The morning after pill is most often used when contraception wasn't used during sex and you want to ensure you do not get pregnant. The two types of morning after pill are EllaOne (as shown in the image above) and Levonelle. These need to be taken five days and three days respectively after having sex in order to prevent pregnancy. However, as with most of these things, they do have side effects and can make you get a headache, have tummy pain, or feel/be sick and may make you get your next period earlier/later or can possibly make it more painful than usual. It is important to note that if you are sick 2-3 hours after taking the morning after pill, you should go back to your GP as you may need to take another dose or may even need to be fitted with an IUD (which can also be used as emergency contraception and not just as long-term contraception, as was mentioned in the contraception section). There is absolutely no shame in having to take the morning after pill and you can take it more than once in your menstrual cycle if needed, but it is not intended as long-term contraception.


do you consent? with yes and no tick boxes, with a tick in the yes box

I have already spoken about consent in relationships and when having sex in general, which you can read about my personal experience here and about consensual sex in general here. I think it goes without saying that you and the other person (or people) ALWAYS need to consent before having sex or engaging in any sort of sexual activity - including kissing. Even if you have done it before, if at that moment you don't want to do something, you don't have to do it and shouldn't be forced into doing it either. Consent is sexy, not consenting but going ahead with it anyway isn't. Always make sure the other person (or people) is comfortable with what is going to happen, and if they're not then don't do it. Anything that occurs that hasn't been consented to is seen as rape and/or sexual assault.

There is also such a thing as stealthing. This is where you consent to the man wearing a condom during sex, however without your knowledge he removes the condom without your knowledge. This is considered as rape as you consented to have sex as long as he was wearing a condom and he went against that. You can find out more information about it here and please make sure you talk to someone if this has happened to you.

If you have been raped/sexually assaulted, you can contact Lifecentre on 0808 802 0808 (freephone), 07717 989 022 (textline), or via their website at Please get help for this. You are not alone.


an orange, condom, and a banana

For those of you who are unsure, an STD is a Sexually Transmitted Disease and an STI is a Sexually Transmitted Infection. I was never actually taught about them at school and had to Google this, but the difference between them both is that an STD first starts as an STI, and this occurs when the sexually transmitted bacteria/virus first enters the body and begins to multiply. The STI may then turn into an STD, and this will occur when the bacteria or virus disrupts the body's normal functions and processes (State Urgent Care). Some of the most common types of STIs include chlamydia, gonorrhoea, genital warts, genital herpes, pubic lice, and syphilis. A lot of the time, you may not have any symptoms of an STI, so it is always important that if you do have sex with a new partner (or even just your long-term partner) to get checked around every three or four months. But even more important than that is to ALWAYS WEAR A CONDOM! If you are going to have sex with someone, particularly if it is a new partner or one-night stand, and they refuse to wear a condom because they 'don't like it', then refuse to have sex with them. However, the symptoms you may experience include unusual discharge from your vagina/penis/anus, pain when peeing, lumps or skin growths around your genitals/anus, a rash, unusual vaginal bleeding, itchy genitals/anus, or blisters and sores around the genitals/anus. If you have any of these symptoms, know your partner or someone you previously had sex with has an STI or had sex without a condom/just want to make sure, please do not hesitate and go to a sex clinic. You can find out more information here on the NHS website about STIs, symptoms, and what happens when you go to the sex clinic. You can also watch E4's The Sex Clinic here, which should give you a better insight into what happens when you go to a sex clinic; as well as a more detailed discussion about STIs and having safe sex.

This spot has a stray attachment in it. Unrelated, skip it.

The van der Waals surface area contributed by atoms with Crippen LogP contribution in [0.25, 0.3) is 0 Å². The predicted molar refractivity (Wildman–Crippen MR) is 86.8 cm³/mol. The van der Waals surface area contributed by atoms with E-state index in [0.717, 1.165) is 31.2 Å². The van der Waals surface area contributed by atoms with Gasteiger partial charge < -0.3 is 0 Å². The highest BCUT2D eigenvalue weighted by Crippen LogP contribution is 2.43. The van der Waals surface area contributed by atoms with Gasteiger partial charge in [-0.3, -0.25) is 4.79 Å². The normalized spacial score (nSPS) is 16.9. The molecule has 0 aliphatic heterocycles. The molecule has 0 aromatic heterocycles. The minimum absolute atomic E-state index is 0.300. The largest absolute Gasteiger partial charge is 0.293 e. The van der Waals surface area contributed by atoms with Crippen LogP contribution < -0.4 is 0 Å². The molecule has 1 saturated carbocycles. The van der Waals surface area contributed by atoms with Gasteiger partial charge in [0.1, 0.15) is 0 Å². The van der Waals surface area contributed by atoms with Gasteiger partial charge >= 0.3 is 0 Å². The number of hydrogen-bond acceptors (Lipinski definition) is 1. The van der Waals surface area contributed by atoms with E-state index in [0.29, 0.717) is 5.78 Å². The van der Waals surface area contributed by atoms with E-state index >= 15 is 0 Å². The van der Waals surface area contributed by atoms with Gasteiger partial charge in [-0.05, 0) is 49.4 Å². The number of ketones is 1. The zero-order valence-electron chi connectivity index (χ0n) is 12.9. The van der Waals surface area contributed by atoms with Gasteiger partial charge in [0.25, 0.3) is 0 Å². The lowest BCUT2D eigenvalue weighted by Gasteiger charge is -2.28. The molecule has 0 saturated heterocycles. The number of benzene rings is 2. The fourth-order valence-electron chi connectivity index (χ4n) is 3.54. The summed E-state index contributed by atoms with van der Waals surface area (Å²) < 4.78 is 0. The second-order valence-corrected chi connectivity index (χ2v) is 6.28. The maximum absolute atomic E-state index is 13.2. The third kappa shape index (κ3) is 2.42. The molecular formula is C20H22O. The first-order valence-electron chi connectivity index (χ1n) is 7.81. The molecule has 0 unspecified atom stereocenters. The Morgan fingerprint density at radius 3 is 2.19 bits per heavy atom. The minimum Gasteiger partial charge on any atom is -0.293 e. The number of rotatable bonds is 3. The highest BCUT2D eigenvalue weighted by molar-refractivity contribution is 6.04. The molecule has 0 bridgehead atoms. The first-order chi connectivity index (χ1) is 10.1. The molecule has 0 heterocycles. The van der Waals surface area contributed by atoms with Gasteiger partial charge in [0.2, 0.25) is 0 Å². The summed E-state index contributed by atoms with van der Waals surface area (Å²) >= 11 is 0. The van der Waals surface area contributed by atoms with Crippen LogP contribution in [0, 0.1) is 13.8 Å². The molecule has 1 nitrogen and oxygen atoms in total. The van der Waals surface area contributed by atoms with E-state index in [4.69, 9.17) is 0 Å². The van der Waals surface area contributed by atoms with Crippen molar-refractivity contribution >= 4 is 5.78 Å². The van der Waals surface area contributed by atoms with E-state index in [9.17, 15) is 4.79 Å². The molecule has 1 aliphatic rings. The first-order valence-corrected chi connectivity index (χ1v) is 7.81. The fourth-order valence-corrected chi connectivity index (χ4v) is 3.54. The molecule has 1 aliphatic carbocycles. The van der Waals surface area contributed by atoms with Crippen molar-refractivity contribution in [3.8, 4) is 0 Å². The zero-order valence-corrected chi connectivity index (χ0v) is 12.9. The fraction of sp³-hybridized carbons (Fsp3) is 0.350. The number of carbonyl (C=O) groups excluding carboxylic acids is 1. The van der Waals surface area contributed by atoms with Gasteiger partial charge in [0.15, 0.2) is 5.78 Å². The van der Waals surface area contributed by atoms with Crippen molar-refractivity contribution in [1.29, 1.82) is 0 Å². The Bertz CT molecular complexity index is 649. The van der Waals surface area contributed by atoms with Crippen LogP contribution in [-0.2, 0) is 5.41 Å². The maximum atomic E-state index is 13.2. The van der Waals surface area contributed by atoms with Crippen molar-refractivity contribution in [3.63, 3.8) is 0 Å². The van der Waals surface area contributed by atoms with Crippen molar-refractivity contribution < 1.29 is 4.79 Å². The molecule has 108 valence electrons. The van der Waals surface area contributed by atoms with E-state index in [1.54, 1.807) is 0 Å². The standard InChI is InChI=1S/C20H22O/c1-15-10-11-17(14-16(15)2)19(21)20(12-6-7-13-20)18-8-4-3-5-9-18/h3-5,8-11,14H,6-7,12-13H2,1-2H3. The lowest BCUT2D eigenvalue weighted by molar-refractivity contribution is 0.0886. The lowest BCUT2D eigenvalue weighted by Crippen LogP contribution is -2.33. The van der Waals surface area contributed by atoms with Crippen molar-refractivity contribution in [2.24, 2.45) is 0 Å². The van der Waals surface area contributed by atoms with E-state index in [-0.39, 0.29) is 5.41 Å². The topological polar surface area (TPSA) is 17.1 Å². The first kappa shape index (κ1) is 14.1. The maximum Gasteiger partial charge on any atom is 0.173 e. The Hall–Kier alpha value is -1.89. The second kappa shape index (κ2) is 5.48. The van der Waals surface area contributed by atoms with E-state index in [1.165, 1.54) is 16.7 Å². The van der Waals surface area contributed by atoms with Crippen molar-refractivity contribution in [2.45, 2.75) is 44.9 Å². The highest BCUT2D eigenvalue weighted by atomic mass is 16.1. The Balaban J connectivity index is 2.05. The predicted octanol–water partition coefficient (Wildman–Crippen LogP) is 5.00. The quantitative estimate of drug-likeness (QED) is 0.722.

I'm going to do a part two to this as I'm aware that this post is getting pretty long now and I've got so many more topics surrounding sex that I want to talk to you about. I've already asked on Twitter and Instagram for some suggestions of things you would like me to talk about for part two, but if there's anything you can think of regarding things about sex you wish you had known about beforehand, such as things you feel you should have been taught in sex education, then please let me know in the comments below, dm me on social media, or send me an email.

Which of these topics covered so far were/weren't you taught about in sex education? What do you wish you had been taught?

Love Beth xx

31 views1 comment
bottom of page